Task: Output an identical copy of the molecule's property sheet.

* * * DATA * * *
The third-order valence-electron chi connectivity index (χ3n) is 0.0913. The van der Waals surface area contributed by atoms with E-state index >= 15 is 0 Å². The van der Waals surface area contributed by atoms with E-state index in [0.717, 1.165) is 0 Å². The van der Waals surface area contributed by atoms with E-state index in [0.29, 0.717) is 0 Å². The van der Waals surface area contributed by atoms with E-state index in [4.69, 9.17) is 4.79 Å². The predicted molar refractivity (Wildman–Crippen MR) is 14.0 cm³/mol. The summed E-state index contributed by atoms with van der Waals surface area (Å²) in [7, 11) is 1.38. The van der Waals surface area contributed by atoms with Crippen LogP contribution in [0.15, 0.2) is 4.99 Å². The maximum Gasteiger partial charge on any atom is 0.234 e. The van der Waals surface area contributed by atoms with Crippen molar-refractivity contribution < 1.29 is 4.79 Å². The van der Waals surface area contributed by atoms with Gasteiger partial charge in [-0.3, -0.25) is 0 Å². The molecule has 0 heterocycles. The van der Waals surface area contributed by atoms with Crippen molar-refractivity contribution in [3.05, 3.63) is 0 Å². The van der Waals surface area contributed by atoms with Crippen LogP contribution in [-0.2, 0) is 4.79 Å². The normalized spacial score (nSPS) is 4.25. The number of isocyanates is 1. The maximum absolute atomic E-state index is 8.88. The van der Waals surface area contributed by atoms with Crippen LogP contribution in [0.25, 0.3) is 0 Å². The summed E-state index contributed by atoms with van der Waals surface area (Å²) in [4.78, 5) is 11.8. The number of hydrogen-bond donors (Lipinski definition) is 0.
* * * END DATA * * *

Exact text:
The third-order valence-electron chi connectivity index (χ3n) is 0.0913. The van der Waals surface area contributed by atoms with E-state index >= 15 is 0 Å². The van der Waals surface area contributed by atoms with E-state index in [0.717, 1.165) is 0 Å². The van der Waals surface area contributed by atoms with E-state index in [0.29, 0.717) is 0 Å². The van der Waals surface area contributed by atoms with E-state index in [4.69, 9.17) is 4.79 Å². The predicted molar refractivity (Wildman–Crippen MR) is 14.0 cm³/mol. The summed E-state index contributed by atoms with van der Waals surface area (Å²) in [7, 11) is 1.38. The van der Waals surface area contributed by atoms with Crippen LogP contribution in [0.15, 0.2) is 4.99 Å². The maximum Gasteiger partial charge on any atom is 0.234 e. The van der Waals surface area contributed by atoms with Crippen molar-refractivity contribution < 1.29 is 4.79 Å². The van der Waals surface area contributed by atoms with Gasteiger partial charge in [-0.3, -0.25) is 0 Å². The molecule has 0 heterocycles. The van der Waals surface area contributed by atoms with Crippen molar-refractivity contribution in [3.05, 3.63) is 0 Å². The van der Waals surface area contributed by atoms with Crippen LogP contribution in [-0.2, 0) is 4.79 Å². The normalized spacial score (nSPS) is 4.25. The number of isocyanates is 1. The maximum absolute atomic E-state index is 8.88. The van der Waals surface area contributed by atoms with Crippen LogP contribution in [0.25, 0.3) is 0 Å². The summed E-state index contributed by atoms with van der Waals surface area (Å²) in [4.78, 5) is 11.8. The number of hydrogen-bond donors (Lipinski definition) is 0.